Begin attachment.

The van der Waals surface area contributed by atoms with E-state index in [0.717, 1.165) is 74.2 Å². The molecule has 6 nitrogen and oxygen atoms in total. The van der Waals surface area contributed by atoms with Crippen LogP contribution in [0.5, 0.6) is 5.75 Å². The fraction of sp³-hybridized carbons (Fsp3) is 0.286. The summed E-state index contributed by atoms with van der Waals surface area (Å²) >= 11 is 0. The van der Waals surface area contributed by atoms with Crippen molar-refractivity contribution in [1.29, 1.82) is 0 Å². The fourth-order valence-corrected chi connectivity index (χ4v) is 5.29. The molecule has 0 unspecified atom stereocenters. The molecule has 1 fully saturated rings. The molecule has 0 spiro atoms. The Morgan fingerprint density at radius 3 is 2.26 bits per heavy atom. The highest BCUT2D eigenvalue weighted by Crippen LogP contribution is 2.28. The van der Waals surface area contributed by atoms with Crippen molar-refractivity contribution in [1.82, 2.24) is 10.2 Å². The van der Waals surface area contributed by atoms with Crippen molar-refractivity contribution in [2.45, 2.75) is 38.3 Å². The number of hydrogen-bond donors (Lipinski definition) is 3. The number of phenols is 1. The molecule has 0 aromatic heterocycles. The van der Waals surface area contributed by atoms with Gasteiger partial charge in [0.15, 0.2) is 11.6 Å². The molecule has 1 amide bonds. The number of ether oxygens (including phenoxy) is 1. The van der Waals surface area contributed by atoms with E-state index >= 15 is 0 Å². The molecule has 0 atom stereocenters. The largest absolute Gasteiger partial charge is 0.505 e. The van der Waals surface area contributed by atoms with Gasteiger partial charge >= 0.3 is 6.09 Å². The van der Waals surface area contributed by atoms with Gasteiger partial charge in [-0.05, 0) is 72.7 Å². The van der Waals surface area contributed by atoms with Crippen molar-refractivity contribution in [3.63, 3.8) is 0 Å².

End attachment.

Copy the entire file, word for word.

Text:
The van der Waals surface area contributed by atoms with E-state index in [0.717, 1.165) is 74.2 Å². The molecule has 6 nitrogen and oxygen atoms in total. The van der Waals surface area contributed by atoms with Crippen LogP contribution in [0.5, 0.6) is 5.75 Å². The fraction of sp³-hybridized carbons (Fsp3) is 0.286. The summed E-state index contributed by atoms with van der Waals surface area (Å²) >= 11 is 0. The van der Waals surface area contributed by atoms with Crippen molar-refractivity contribution in [1.29, 1.82) is 0 Å². The fourth-order valence-corrected chi connectivity index (χ4v) is 5.29. The molecule has 0 unspecified atom stereocenters. The molecule has 1 fully saturated rings. The molecule has 0 spiro atoms. The Morgan fingerprint density at radius 3 is 2.26 bits per heavy atom. The highest BCUT2D eigenvalue weighted by Crippen LogP contribution is 2.28. The van der Waals surface area contributed by atoms with Crippen molar-refractivity contribution in [1.82, 2.24) is 10.2 Å². The van der Waals surface area contributed by atoms with Crippen molar-refractivity contribution in [2.45, 2.75) is 38.3 Å². The number of hydrogen-bond donors (Lipinski definition) is 3. The number of phenols is 1. The molecule has 0 aromatic heterocycles. The van der Waals surface area contributed by atoms with Gasteiger partial charge in [0.15, 0.2) is 11.6 Å². The molecule has 1 amide bonds. The number of ether oxygens (including phenoxy) is 1. The van der Waals surface area contributed by atoms with E-state index >= 15 is 0 Å². The molecule has 0 atom stereocenters. The largest absolute Gasteiger partial charge is 0.505 e. The van der Waals surface area contributed by atoms with Gasteiger partial charge >= 0.3 is 6.09 Å². The van der Waals surface area contributed by atoms with Gasteiger partial charge in [-0.05, 0) is 72.7 Å². The van der Waals surface area contributed by atoms with Crippen molar-refractivity contribution in [3.63, 3.8) is 0 Å².